PowerPoint Tip: Capturing screens and using on slides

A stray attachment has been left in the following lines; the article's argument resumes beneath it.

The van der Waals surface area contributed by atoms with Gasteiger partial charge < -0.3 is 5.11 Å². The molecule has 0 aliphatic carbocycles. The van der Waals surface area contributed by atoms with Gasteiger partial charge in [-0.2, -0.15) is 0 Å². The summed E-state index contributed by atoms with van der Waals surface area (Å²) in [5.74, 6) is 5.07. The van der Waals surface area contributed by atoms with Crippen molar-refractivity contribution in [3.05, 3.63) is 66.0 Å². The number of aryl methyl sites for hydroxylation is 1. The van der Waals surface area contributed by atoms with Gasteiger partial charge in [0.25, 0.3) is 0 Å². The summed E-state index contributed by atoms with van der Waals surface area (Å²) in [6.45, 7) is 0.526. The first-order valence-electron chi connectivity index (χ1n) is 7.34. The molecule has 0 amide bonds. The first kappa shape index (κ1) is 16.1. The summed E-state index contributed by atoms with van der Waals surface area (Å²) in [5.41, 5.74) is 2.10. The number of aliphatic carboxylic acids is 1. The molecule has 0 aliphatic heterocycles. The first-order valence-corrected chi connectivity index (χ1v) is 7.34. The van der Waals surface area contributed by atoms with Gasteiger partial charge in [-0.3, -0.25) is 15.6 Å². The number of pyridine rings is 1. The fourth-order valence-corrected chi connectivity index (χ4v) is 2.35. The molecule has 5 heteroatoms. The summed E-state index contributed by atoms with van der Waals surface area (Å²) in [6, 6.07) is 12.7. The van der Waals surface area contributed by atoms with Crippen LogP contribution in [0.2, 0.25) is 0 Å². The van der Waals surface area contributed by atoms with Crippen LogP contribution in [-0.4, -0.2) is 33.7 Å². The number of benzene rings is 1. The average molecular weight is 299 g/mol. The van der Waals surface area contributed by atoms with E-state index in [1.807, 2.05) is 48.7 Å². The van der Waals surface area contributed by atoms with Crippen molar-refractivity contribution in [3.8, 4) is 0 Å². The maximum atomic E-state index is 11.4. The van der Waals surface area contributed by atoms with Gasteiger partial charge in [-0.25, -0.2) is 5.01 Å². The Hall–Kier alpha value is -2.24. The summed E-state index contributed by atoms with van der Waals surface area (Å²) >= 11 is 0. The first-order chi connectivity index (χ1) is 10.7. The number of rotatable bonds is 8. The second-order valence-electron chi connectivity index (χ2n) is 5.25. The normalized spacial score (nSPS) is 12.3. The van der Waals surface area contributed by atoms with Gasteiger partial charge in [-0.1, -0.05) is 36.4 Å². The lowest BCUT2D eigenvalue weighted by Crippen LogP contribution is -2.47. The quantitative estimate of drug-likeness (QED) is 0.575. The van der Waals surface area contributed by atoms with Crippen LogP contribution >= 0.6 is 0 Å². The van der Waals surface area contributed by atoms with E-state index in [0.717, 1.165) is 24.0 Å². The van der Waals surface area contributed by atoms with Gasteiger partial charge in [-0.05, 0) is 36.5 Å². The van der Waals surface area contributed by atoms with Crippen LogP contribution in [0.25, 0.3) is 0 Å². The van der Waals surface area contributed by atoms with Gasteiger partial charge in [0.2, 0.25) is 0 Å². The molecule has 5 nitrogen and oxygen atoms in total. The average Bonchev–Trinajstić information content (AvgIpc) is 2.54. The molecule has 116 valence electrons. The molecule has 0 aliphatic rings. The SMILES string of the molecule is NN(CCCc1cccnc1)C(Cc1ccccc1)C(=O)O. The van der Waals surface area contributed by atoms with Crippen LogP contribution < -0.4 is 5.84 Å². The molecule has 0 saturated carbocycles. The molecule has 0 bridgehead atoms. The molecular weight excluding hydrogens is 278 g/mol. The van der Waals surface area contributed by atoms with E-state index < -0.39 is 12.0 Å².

Last week I was presenting to a conference of educators in Washington, DC and the topic of screen captures came up. Some of the sample slides they sent for my workshop makeovers contained screen shots that could be improved, so today I’ll share some tips on capturing the screen and using it on your slides. This is helpful when demonstrating a web site, showing how to complete a form in Word, or any other application you need to show during your presentation. There are at least four ways to actually capture the screen, depending on what software you have. The first two methods work in any version of Windows. By pressing the PrintScreen key (sometimes abbreviated to PrtScrn or something similar), Windows captures the entire screen and copies the image to the Windows clipboard, allowing you to paste it on your slide. If you want to capture only the current application, say your browser without seeing other applications or the taskbar at the bottom of the screen, hold down the Alt key and press the PrintScreen key. If you are using Windows Vista, it includes a Snipping Tool application under the Accessories list that allows you to draw a rectangle around the information you want to capture on your screen. The gold standard, in my opinion, which gives you endless options, is a commercial program called SnagIt from TechSmith. It gives you a host of options on capturing your screen and editing it before placing it on the clipboard. If the first three methods won’t do exactly what you need, I suggest you invest in this software at www.SnagIt.com. Once you have the screen capture on the clipboard, switch back to your PowerPoint slide and paste the image on the slide. It appears like any other image and allows you to apply the same editing as a picture would. I suggest you first crop the image so that only the important parts are showing. Don’t distract the audience with parts of the screen capture that are not critical to your point. Then, size the resulting image to fill the available slide area as much as possible. This makes it easier to see for the audience. After the image in on the slide and looking good, there’s one more step. You need to make sure that the audience knows what area of the screen shot you want them to focus on. In my book, The Visual Slide Revolution, this is step four of the KWICK method, making the visual Crystal Clear. Add a callout that consists of a graphic highlight, such as an arrow or rectangle to show the audience where you want them to focus. Add callout text that explains why this one spot is important. Now you have a screen shot that is meaningful to the audience. If you’d like more detailed instruction on using screen shots, including how to make sections zoom out for even greater clarity, check out my Training Video on Working With Screen Capture Images at www.CreatingVisuals.com.